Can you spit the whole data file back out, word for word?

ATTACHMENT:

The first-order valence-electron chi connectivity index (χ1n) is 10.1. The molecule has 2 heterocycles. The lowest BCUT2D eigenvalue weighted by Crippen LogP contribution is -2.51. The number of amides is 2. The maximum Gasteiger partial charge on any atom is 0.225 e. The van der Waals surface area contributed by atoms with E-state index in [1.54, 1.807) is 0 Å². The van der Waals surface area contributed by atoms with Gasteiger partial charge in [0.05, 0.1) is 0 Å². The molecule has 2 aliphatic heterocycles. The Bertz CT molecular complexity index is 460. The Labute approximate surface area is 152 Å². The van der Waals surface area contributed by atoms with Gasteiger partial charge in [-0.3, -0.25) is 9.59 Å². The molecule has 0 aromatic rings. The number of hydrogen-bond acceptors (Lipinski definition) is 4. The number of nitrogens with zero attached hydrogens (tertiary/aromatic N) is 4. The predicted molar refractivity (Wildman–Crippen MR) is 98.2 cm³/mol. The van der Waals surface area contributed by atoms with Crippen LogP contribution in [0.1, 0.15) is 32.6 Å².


The first-order valence-electron chi connectivity index (χ1n) is 10.1. The molecule has 2 heterocycles. The lowest BCUT2D eigenvalue weighted by Crippen LogP contribution is -2.51. The number of amides is 2. The maximum Gasteiger partial charge on any atom is 0.225 e. The van der Waals surface area contributed by atoms with E-state index in [1.54, 1.807) is 0 Å². The van der Waals surface area contributed by atoms with Gasteiger partial charge in [0.05, 0.1) is 0 Å². The molecule has 2 aliphatic heterocycles. The Bertz CT molecular complexity index is 460. The Labute approximate surface area is 152 Å². The van der Waals surface area contributed by atoms with Gasteiger partial charge in [-0.3, -0.25) is 9.59 Å². The molecule has 0 aromatic rings. The number of hydrogen-bond acceptors (Lipinski definition) is 4. The number of nitrogens with zero attached hydrogens (tertiary/aromatic N) is 4. The predicted molar refractivity (Wildman–Crippen MR) is 98.2 cm³/mol. The van der Waals surface area contributed by atoms with Crippen LogP contribution in [0.1, 0.15) is 32.6 Å².